When Desert Psychlist first heard Swedish alternative/stoner combo Gaupa's self-titled debut back in 2018 we have to admit it was a case of love at first listen, and that love reached almost biblical proportions with the release of "Feberdröm" in 2020. Now with all things against the middle, and given the warm reception it was getting from all the "right people", "Feberdröm" should have seen Gaupa's name being mentioned in the same breaths as some of those of the underground's upper echelon. Unfortunately, that didn't quite happen thanks in part to "Feberdröm" being released while the world was in the throes of a global pandemic, which made it a little difficult for the band to give the album the push it deserved. There is a saying that goes "the cream will somehow always rise to the top" and that is certainly true in this case because one of those "right people" listening to the album turned out to be Jens Prueter, head of A&R Nuclear Blast Records Europe who immediately signed them for his label. So, with the power of a major label behind them and with new album, "Myriad", just released Gaupa are now back on course for world domination.
Gaupa, Jimmy Hurtig (drums); Daniel Nygren (guitars); Erik Sävström (bass); Emma Näslund (vocals) and David Rosberg (guitars), create a special sound together, a sound that may have its roots in stoner/hard rock but is not typical of the genre, a sound that also contains elements of heavy psych but would be a push to call "psychedelic". Probably the closest you could get to describing the music inhabiting "Myriad" is that it is some sort of off centred prog/stoner/alternative rock hybrid but even that description falls short of the mark as first track "Exoskeleton" will attest to. "Exoskeleton" begins straightforwardly enough, with Näslund vocalising in majestic elfish tones over a strident, raucous and fuzzy stoner rock groove, but then at just over the midway mark all sorts of weird and wonderful things start happening with swirling electronic effects and complex prog-like guitar solos vying for dominance with off centred rhythmic patterns and low funky bass lines, the band then reprising the songs initial groove in a final, somewhat more manic, dash to the close. "Diametrical Enchantress" follows and sees Nygren and Rosberg chopping out stuttering angular refrains ably supported by Sävström and Hurtig, Näslund delivering a vocal that is almost straight in comparison to her usual Bjork-like crackle and pop. Gaupa dial things down a notch or two for next song "Moloken", an atmospheric and utterly beautiful hazy blues tinted tome that balances out its occasional heaviness with restrained rhythmic patterns and shimmering guitar textures with Näslund's vocal routinely rising from a whisper to a wail in response. "RA" sees Gaupa jamming a groove that begins its life soothing and serene but then slowly takes on a more aggressive stance, both musically and vocally, as it nears its last note. "Elden" follows a similar path to its predecessor but adds a little more eastern flavoured dissonance into the mix while "My Sister Is A Very Angry Man" is quirky, off kilter and just damn rocking. Next up is the "Sömnen" a fey and folky number featuring just voice and acoustic guitar, Näslund sings the song in her native tongue and never has the Swedish language sounded so fragile, powerful, seductive and beautiful as it does here. Final track "Mammon" begins with a groove that would not sound out of place in a modern dance club, it has the feel of something a DJ might spin to build the tension before the beats slam down and everyone goes crazy, only when the beats DO go down on this, they are not computer-generated bass and drum loops but fuzzy refrains and punchy rhythms played by real living breathing musicians with a unique and distinctive vocalist at their helm.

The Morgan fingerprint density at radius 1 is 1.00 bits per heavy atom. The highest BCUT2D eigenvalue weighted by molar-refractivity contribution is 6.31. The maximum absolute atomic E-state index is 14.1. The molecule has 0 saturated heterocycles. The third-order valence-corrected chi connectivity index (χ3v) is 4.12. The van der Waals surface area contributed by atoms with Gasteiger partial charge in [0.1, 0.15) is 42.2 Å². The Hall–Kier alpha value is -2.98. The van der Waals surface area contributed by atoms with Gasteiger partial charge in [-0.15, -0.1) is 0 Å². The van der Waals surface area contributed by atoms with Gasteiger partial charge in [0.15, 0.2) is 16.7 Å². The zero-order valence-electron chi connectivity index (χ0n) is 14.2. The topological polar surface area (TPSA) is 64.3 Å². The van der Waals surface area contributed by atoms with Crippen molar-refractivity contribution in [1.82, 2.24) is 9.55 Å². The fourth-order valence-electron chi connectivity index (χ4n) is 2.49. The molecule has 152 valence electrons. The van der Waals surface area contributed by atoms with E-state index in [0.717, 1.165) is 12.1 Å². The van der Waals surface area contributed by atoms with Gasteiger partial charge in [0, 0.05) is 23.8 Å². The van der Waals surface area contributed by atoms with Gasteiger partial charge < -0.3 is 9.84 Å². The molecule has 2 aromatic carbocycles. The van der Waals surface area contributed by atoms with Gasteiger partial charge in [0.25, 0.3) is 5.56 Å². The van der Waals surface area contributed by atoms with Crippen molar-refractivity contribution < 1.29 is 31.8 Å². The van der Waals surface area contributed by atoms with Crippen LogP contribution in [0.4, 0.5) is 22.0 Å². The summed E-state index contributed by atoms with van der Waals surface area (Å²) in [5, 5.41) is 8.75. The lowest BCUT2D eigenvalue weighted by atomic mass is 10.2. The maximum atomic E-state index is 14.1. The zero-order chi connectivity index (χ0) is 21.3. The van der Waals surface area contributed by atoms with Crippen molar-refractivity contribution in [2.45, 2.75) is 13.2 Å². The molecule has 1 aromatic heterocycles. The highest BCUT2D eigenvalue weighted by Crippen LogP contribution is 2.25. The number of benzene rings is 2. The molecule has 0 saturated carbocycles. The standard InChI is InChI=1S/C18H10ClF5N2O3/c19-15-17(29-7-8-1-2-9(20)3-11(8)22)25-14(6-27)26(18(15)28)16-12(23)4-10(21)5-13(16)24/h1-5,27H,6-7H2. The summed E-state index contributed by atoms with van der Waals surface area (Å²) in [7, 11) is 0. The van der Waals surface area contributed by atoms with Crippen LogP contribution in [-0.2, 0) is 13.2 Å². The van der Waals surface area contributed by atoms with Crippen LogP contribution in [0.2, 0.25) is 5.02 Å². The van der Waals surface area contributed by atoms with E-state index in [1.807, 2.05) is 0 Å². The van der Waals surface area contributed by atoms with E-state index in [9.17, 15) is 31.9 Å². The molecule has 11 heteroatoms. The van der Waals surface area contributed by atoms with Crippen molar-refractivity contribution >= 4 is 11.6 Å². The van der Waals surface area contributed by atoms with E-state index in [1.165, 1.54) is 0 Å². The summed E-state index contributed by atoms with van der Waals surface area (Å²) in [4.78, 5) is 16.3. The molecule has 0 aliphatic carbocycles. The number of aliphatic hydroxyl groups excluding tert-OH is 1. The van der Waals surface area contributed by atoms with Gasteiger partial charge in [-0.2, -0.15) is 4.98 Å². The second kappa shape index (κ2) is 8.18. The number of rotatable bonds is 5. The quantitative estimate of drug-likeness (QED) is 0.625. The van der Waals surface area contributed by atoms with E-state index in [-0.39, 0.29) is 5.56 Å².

© 2022 Frazer Jones